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Improving Health in the Community: A Role for Performance Monitoring both performance and capacity to perform. For example, for assessment practices the selected indicators include whether there is a community health needs assessment process and whether adequate laboratory facilities exist to meet diagnostic and surveillance needs. Using Public Health Performance Measurement Information from monitoring public health performance has various applications. At the national level, the measurement tools being developed provide a way to monitor progress toward the Healthy People 2000 objective of having 90 percent of the population served by local health departments effectively carrying out core public health functions. States and communities can use this kind of information to identify practice areas that need attention and to track changes in performance and the circumstances associated with those changes. National Surveillance Responses from the University of Illinois at Chicago's survey of local health departments indicated that, on average, those health departments performed about 50 percent of the activities associated with the 10 public health practices. Overall, health departments performed more practices related to the assurance function than those related to assessment or policy development. Survey responses suggest that, in terms of the Healthy People 2000 objective, about 20–30 percent of health departments, serving about 40 percent of the population of the United States, had an ''effective" level of performance (Turnock et al., 1994b). Application in Illinois In 1992 and 1994, the performance of local Illinois health departments was assessed using a set of 26 measures of public health practice (see Turnock et al., 1995). Between 1992 and 1994, the percentage of practices performed rose from an average of 55 percent to an average of 85 percent. Several changes contributed to the improved performance, including the state's requirement that local health departments conduct assessments based on the APEXPH model (NACHO, 1991) or on an Illinois version called IPLAN (Illinois Plan for Local Assessment of Needs). Community health assessment was implemented through a col-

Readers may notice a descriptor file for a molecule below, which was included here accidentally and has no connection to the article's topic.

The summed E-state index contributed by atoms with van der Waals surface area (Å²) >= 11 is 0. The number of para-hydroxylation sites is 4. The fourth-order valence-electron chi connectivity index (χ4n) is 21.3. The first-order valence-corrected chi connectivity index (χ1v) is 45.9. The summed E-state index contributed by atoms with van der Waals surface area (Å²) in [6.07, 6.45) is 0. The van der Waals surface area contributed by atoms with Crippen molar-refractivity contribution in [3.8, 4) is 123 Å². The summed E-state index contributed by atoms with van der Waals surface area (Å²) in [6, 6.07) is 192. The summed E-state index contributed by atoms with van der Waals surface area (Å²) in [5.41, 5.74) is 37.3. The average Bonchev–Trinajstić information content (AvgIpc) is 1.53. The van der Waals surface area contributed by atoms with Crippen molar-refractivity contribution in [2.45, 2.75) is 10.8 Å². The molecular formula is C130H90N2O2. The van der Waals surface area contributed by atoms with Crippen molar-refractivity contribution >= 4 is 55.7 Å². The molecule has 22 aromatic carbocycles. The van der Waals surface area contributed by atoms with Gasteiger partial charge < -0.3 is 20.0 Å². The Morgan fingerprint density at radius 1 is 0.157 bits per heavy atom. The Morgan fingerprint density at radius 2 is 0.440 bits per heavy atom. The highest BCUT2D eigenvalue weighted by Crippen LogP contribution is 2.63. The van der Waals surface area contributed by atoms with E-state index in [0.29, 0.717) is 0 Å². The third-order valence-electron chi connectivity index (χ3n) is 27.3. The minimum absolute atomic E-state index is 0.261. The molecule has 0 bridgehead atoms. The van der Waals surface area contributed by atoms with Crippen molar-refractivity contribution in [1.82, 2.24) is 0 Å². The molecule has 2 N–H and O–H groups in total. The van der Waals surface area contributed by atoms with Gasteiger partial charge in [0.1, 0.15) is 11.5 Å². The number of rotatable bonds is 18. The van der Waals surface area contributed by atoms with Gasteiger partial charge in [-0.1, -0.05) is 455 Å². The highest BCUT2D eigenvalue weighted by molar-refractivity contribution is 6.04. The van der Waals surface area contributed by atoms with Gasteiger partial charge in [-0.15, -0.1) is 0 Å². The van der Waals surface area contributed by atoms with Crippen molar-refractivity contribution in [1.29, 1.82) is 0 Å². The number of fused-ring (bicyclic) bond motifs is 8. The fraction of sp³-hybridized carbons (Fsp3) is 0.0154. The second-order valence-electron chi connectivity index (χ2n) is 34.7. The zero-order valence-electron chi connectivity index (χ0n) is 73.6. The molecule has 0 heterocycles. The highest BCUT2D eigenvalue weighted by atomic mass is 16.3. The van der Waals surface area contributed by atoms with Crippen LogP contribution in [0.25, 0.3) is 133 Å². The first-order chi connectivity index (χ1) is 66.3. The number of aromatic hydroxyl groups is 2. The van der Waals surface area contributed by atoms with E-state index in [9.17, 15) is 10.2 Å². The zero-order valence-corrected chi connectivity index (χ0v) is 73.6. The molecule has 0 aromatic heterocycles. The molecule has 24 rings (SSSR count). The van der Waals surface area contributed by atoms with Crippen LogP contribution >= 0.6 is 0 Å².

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Improving Health in the Community: A Role for Performance Monitoring laboration between the state and the local health departments. For most local health departments, community health needs assessment was a new and unfamiliar task for which they had few resources and little training. Resources provided by the state health department included orientation and training programs. Comments on the Committee's Task It was suggested that the public health practices framework applied to local health departments might prove useful to the committee in looking at the performance of a broader range of public and private entities that play a role in protecting and improving a community's health. Discussion by the committee pointed to the importance of state infrastructure for local health department performance and the need to be able to assess state as well as local capacity and performance. In addition, it was emphasized that differences among states in the nature of local health departments can affect which functions can be conducted at the local level and, therefore, their apparent level of "effectiveness." MONITORING AND IMPROVING COMMUNITY HEALTH: A WASHINGTON STATE CASE Study Understanding the political, economic, and social systems that influence the determinants of health will be crucial for the committee's consideration of sets of indicators for performance monitoring. Several workshop presentations explored how one state has been preparing its health system for a role in monitoring community health. In Washington State, a major health reform initiative has led to substantial change in medical care and public health systems. In 1993, passage of the Health Services Act (HSA) authorized universal access to health insurance for all residents through managed competition funded by an employer mandate, individual contributions, and state-subsidized insurance premiums. The HSA also initiated the Public Health Improvement Plan, a biennial blueprint for the future public health system. The plan emphasizes the core functions of public health and population-based prevention rather than acute clinical care for individuals. The first version of the plan, published in 1994, articulated how the public health system would assure accountability for its contribution to health status improvement through a set of system capacity stan-